The London Times reports that some Americans are not rejoicing over Donald Rumsfeld’s departure.
Half of America and the upper echelons of the US military may be cheering Donald Rumsfeld’s resignation from the post of Defence Secretary, but there was no rejoicing yesterday among those most directly affected by his decisions: the frontline soldiers in Iraq.
Troops expressed little pleasure at the departure of the man responsible for their protracted deployment to a hostile country where 2,839 of their comrades have died.
Indeed, some members of the 101st Airborne Division and other troops approached by The Times as they prepared to fly home from Baghdad airport yesterday expressed concern that Robert Gates, Mr Rumsfeld’s successor, and the Democrat-controlled Congress, might seek to wind down their mission before it was finished.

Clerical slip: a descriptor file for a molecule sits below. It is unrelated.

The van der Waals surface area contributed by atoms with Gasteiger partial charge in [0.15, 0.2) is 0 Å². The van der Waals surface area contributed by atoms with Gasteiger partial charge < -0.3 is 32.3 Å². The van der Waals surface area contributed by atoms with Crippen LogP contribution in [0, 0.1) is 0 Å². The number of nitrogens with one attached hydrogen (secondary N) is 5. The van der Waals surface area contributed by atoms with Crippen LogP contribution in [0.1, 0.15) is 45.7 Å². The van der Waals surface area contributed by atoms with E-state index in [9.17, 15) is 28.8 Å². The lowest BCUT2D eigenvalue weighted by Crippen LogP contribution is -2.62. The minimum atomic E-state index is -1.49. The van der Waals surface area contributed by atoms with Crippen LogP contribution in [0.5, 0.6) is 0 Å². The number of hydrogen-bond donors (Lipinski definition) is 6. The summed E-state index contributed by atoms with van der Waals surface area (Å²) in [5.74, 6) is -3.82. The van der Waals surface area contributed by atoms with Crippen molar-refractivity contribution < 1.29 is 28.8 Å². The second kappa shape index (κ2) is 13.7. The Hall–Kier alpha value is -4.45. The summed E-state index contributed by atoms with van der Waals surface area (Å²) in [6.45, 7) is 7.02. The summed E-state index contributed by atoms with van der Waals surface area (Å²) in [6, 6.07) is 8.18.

Mr Rumsfeld “made decisions, he stuck with them and he did what he thought was right, whether people agreed with it, liked it, or not”, Staff Sergeant Frank Notaro said. He insisted that Iraq was better off now than before the war.
Staff Sergeant Michael Howard said: “It’s a blow to the military. He was a good Secretary of Defence. He kept us focused. He kept the leaders focused. It’s going to be hard to fill his shoes.”
Hat tip to Captain Ed.